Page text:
Coronary artery ectasia (CAE) is frequently considered an incidental finding during coronary angiography, however, several reports have shown an association with myocardial ischemia and infarction. When acute myocardial infarction (AMI) occurs in cases of CAE, current reperfusion therapies, due to the large arterial size and the massive intracoronary thrombus, when used alone are limited in preventing the development of distal embolization and 'no reflow phenomenon.' In this article, we described the case of a multiple sclerosis (MS) patient with diffuse CAE and ST elevation AMI, treated by coronary dethrombosis multistrategy (mechanical and pharmacologic) during a transradial primary angioplasty. The higher thrombotic burden in MS with CAE was analyzed and possible common pathophysiologic pathways were discovered in the imbalance between proteolytic activities of metalloproteinases and endogenous tissue inhibitor, with subsequent increased proteolysis leading to a risk for coronary plaque rupture. The one-year clinical and angiographic follow-up with coronary computed tomography (CT) angiography, together with long-term antiplatelet therapy, was also evaluated.
Cesaroni A.,Policlinico Casilino |
Nardi P.V.,Policlinico Casilino
European Spine Journal | Year: 2010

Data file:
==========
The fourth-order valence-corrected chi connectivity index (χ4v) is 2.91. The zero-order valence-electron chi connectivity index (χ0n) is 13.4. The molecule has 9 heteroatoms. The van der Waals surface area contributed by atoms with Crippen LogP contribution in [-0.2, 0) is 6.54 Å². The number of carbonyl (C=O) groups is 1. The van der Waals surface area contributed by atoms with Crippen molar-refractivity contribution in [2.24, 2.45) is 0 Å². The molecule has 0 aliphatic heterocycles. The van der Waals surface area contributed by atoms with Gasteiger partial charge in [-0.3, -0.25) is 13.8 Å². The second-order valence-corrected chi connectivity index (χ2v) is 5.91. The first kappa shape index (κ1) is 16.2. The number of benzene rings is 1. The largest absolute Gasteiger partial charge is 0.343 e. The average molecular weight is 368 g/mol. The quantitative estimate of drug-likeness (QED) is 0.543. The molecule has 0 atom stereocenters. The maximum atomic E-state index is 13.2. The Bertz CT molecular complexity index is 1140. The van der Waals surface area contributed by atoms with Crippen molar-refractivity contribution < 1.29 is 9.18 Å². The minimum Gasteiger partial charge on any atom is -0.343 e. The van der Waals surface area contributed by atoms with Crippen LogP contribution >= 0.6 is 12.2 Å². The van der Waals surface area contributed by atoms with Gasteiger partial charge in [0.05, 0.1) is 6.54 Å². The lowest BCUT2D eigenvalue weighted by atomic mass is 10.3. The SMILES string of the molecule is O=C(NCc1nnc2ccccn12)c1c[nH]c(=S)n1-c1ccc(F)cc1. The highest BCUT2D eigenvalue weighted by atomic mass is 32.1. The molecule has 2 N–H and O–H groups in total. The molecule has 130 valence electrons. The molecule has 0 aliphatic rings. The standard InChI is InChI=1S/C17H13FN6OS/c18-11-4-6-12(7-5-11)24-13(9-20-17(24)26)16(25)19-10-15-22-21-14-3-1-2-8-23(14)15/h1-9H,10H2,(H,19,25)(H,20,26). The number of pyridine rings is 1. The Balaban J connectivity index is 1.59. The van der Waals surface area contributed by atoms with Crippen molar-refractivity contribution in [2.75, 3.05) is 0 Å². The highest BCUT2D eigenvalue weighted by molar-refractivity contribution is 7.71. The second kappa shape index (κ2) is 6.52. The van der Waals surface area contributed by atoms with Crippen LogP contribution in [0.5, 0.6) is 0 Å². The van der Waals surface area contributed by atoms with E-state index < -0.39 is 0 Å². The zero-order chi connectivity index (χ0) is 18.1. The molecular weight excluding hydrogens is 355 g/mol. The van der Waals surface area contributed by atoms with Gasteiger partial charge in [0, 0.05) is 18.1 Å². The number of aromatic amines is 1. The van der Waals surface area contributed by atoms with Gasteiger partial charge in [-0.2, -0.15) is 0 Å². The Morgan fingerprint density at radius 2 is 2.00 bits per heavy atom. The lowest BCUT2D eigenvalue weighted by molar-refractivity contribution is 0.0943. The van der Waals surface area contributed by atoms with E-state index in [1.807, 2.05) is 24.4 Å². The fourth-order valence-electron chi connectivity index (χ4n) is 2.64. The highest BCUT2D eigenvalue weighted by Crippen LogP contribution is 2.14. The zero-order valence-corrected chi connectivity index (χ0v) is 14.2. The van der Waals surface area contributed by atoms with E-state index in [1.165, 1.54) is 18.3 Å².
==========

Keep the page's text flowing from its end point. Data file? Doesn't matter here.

Prospective case series studies have shown that plasma disc decompression (PDD) using the COBLATION SpineWand device (ArthroCare Corporation, Austin, TX) is effective for decompressing the disc nucleus in symptomatic contained cervical disc herniations. This prospective, randomized controlled clinical trial was conducted to evaluate the clinical outcomes of percutaneous PDD as compared to conservative care (CC) through 1 year. Patients (n = 115) had neck/arm pain >50 on the visual analog scale (VAS) pain scale and had failed at least 30 days of failed CC. Patients were randomly assigned to receive either PDD (n = 62) or CC (n = 58). Clinical outcome was determined by VAS pain score, neck disability index (NDI) score, and SF-36 health survey, collected at 6 weeks, 3 months, 6 months, and 1 year. The PDD group had significantly lower VAS pain scores at all follow-up time points (PDD vs. CC: 6 weeks, -46.87 ± 2.71 vs. -15.26 ± 1.97; 3 months, -53.16 ± 2.74 vs. -30.45 ± 2.59; 6 months, -56.22 ± 2.63 vs. -40.26 ± 2.56; 1 year, -65.73 ± 2.24 vs. -36.45 ± 2.86; GEE, P < 0.0001). PDD patients also had significant NDI score improvement over baseline when compared to CC patients at the 6 weeks (PDD vs. CC: -9.15 ± 1.06 vs. -4.61 ± 0.53, P < 0.0001) and 1 year (PDD vs. CC: -16.70 ± 0.29 vs. -12.40 ± 1.26, P = 0.005) follow-ups. PDD patients showed statistically significant improvement over baseline in SF-36 physical component summary scores when compared to CC patients at 6 weeks and 1 year (PDD vs. CC: 8.86 + 8.04 vs. 4.24 ± 3.79, P = 0.0004; 17.64 ± 10.37 vs. 10.50 ± 10.6, P = 0.0003, respectively). In patients who had neck/arm pain due to a contained cervical disc herniation, PDD was associated with significantly better clinical outcomes than a CC regimen. At 1 year, CC patients appeared to suffer a "relapse, showing signs of decline in most measurements, whereas PDD patients showed continued stable improvement. © 2009 Springer-Verlag.